Founded on the tenets of scientific independence and the inquisitive nature of the human mind, the Ernst Strungmann Forum is dedicated to the continual expansion of knowledge. Through its innovative communication process, the Ernst Strungmann Forum provides a creative environment within which experts scrutinize high-priority issues from multiple vantage points.
This process begins with the identification of themes. By nature, a theme constitutes a problem area that transcends classic disciplinary boundaries. It is of high-priority interest, requiring concentrated, multidisciplinary input to address the issues involved. Proposals are received from leading scientists active in their fi eld and are selected by an independent Scientific Advisory Board. Once approved, a steering committee is convened to refine the scientific parameters of the proposal and select the participants. Approximately one year later, a focal meeting is held to which circa forty experts are invited.
Planning for this Forum began in 2006. In November, 2007, the steering committee met to identify the key issues for debate and select the participants for the focal meeting, which was held in Frankfurt am Main, Germany, from November 9-14, 2008.
The activities and discourse involved in a Forum begin well before participants arrive in Frankfurt and conclude with the publication of this volume. Throughout each stage, focused dialog is the means by which participants examine the issues anew. Often, this requires relinquishing long-established ideas and overcoming disciplinary idiosyncrasies which might otherwise inhibit joint examination. However, when this is accomplished, a unique synergism results and new insights emerge.
This volume is the result of the synergy that arose out of a group of diverse experts, each of whom assumed an active role, and is comprised of two types of contributions. The first provides background information on key aspects of the overall theme. These chapters have been extensively reviewed and revised to provide current understanding on these topics. The second (Chapters 5, 11, 17, and 22) summarizes the extensive discussions that transpired. These chapters should not be viewed as consensus documents nor are they proceedings; they convey the essence of the discussions, expose the open questions that remain, and highlight areas for future research.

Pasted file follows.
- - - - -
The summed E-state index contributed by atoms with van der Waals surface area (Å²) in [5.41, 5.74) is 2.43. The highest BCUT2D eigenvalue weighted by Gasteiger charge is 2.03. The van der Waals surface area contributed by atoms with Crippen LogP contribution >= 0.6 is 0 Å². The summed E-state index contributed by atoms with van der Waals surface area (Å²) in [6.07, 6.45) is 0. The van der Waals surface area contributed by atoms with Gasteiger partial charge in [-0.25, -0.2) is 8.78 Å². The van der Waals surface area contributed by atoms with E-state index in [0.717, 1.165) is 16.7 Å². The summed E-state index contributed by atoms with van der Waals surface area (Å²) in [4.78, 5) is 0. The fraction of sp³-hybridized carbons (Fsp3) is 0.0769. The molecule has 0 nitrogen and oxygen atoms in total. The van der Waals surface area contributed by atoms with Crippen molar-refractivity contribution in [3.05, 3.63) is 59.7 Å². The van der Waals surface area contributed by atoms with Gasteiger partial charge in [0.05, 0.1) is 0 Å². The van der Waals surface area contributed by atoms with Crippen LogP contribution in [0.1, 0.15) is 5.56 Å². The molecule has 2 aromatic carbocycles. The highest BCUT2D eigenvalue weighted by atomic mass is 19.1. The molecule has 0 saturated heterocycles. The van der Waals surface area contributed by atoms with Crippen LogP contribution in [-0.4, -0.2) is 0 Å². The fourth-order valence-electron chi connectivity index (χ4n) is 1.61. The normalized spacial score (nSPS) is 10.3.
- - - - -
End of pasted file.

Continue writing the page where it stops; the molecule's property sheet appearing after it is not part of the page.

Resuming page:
An endeavor of this kind creates its own unique group dynamics and puts demands on everyone who participates. Each invitee contributed not only their time and congenial personality, but a willingness to probe beyond that which is evident, and I wish to extend my sincere gratitude to all. Special thanks goes to the steering committee (Thomas Graedel, David Greene, Thomas Peter Knepper, Yuichi Moriguchi, David Skole, and Ester van der Voet), the authors of the background papers, the reviewers of the papers, and the moderators of the individual working groups (Dolf de Groot, Faye Duchin, Thomas Knepper, and Jack Johnston). To draft a report during the Forum and bring it to its final form is no simple matter, and for their efforts, we are especially grateful to Karen Seto, Heather MacLean, Klaus Lindner, and Andreas Loschel. Most importantly, I wish to extend my appreciation to the chairpersons, Thomas Graedel and Ester van der Voet, whose support during this project was invaluable.
A communication process of this nature relies on institutional stability and an environment that encourages free thought. Through the generous support of the Ernst Strungmann Foundation, established by Dr. Andreas and Dr. Thomas Strungmann in honor of their father, the Ernst Strungmann Forum is able to conduct its work in the service of science. The work of the Scientific Advisory Board ensures the scientific independence of the Forum and is gratefully acknowledged. Additional partnerships have lent valuable backing to this theme: the German Science Foundation, which provided financial support, and the Frankfurt Institute for Advanced Studies, which shares its vibrant intellectual setting with the Forum.
Long-held views are never easy to put aside. Yet, when this is achieved, when the edges of the unknown begin to appear and the gaps in knowledge are able to be defined, the act of formulating strategies to fill these becomes a most invigorating exercise. It is our hope that this volume will convey a sense of this lively exercise and extend the inquiry into the linkages of sustainability.
Julia Lupp, Program Director
Ernst Strungmann Forum
Frankfurt Institute for Advanced Studies (FIAS)
Ruth-Moufang-Str. 1, 60438 Frankfurt am Main, Germany
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